Blue Monday, Green Thursday and White Saturday? What Czechs call Easter days

In the English-speaking world, we know the days during Holy Week leading up to Easter as Maundy Thursday, Good Friday, Holy Saturday and so on. But, despite also sharing a Christian heritage with Anglophone countries, the Czechs call these days by pretty different names in most cases – and many of their Easter traditions are quite alien to people from Anglo-American cultures, as they often pre-date Christianity, originating from Slavic pagan times.

Palm Sunday = Blossoming Sunday

Photo: Martina Schneibergová,  Radio Prague International

Palm Sunday, the Sunday before Easter, is known as “Květná neděle” or Blossoming Sunday in Czech. People would decorate their houses with pussy willow, and according to Czech tradition, one shouldn’t bake anything with flour on this day. Farmers would watch the weather, as the saying went that whatever the weather was like on Palm Sunday was an omen for the coming harvest.

Holy Monday = Blue Monday

Pučálka - dish of sprouted and roasted peas | Photo: ivabalk,  Pixabay,  Pixabay License

In English, Blue Monday refers to a Monday in January – usually the third Monday of the month – said to be the most depressing day of the year. But in Czech, Blue Monday is Holy Monday, the Monday before Easter. On Blue Monday, according to tradition, Czech churches were decorated with blue or purple cloth. It was also the peak of fasting for Lent, so people limited how much and what they ate, and didn’t cook with grease or fat. Even cattle and poultry were given less feed. A popular meal to eat on this day was ‘pučálka’, a dish of sprouted and roasted peas.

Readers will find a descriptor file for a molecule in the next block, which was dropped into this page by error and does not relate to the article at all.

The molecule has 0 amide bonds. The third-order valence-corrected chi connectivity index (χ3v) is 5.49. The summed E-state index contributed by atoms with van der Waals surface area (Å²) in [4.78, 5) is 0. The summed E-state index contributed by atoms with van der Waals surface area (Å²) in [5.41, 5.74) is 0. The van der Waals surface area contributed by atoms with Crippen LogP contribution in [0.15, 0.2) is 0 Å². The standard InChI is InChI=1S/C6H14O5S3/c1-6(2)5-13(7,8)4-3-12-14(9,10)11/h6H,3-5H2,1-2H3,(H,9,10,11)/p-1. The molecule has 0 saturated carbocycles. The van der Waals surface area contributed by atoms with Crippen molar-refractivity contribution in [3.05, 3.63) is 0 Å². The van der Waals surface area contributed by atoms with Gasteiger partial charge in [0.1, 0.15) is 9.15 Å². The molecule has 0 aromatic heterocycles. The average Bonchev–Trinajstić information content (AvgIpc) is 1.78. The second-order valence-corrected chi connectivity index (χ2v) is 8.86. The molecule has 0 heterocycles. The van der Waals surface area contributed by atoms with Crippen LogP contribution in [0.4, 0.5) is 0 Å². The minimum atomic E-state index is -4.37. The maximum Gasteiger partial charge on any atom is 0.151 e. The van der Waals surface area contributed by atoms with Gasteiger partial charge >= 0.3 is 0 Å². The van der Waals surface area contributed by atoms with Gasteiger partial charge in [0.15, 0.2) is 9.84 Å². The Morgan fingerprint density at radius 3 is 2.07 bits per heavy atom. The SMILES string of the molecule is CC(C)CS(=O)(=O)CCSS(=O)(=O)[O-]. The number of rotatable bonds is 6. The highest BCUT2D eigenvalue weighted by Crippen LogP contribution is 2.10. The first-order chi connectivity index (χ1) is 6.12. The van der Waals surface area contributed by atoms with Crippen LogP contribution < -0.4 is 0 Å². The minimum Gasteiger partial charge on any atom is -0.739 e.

Fig Tuesday = Grey Tuesday

More often known as Holy Tuesday, this day is also known in English as Fig Tuesday as it was the day Jesus passed a barren fig tree, which he later used as an example to teach his disciples, on his way back to Jerusalem from Bethany. However, in Czech, in keeping with the colour theme started by Blue Monday, this day is known as Grey Tuesday. It was mainly a day for cleaning and fixing things around the house and garden in preparation for Easter.

Spy Wednesday = Ugly Wednesday

Jidáš | Photo: Martina Schneibergová,  Radio Prague International

Although this day has a quite different name in Czech compared to English, the reason for both names is the same – it was the day that Judas decided to betray Jesus. Sometimes this event was commemorated in Czech culture with pastries in the shape of the letter ‘J’ for Judas (Jidáš in Czech). Other foods eaten on this day were often purposefully made to look bad – for example, potato pancakes that were torn up to make them look more unsightly.

Maundy Thursday = Green Thursday

While in English, the unusual name ‘Maundy Thursday’ (deriving from the Latin ‘mandatum’ meaning ‘command’) refers to Jesus’ commandment to his disciples to emulate his humility by washing the feet of others, Czechs, after their brief departure on Wednesday, return to the theme of colours with ‘Green Thursday’. This was supposed to be a day of forgiveness. A number of superstitions to do with cleanliness and disease were also connected to this day. For example, people believed that if they left their rubbish at a crossroads, fleas would leave their house, and that pounding a mallet against mortar was the best way to drive away insects and mice. Meanwhile, washing with dew was said to ward off skin diseases.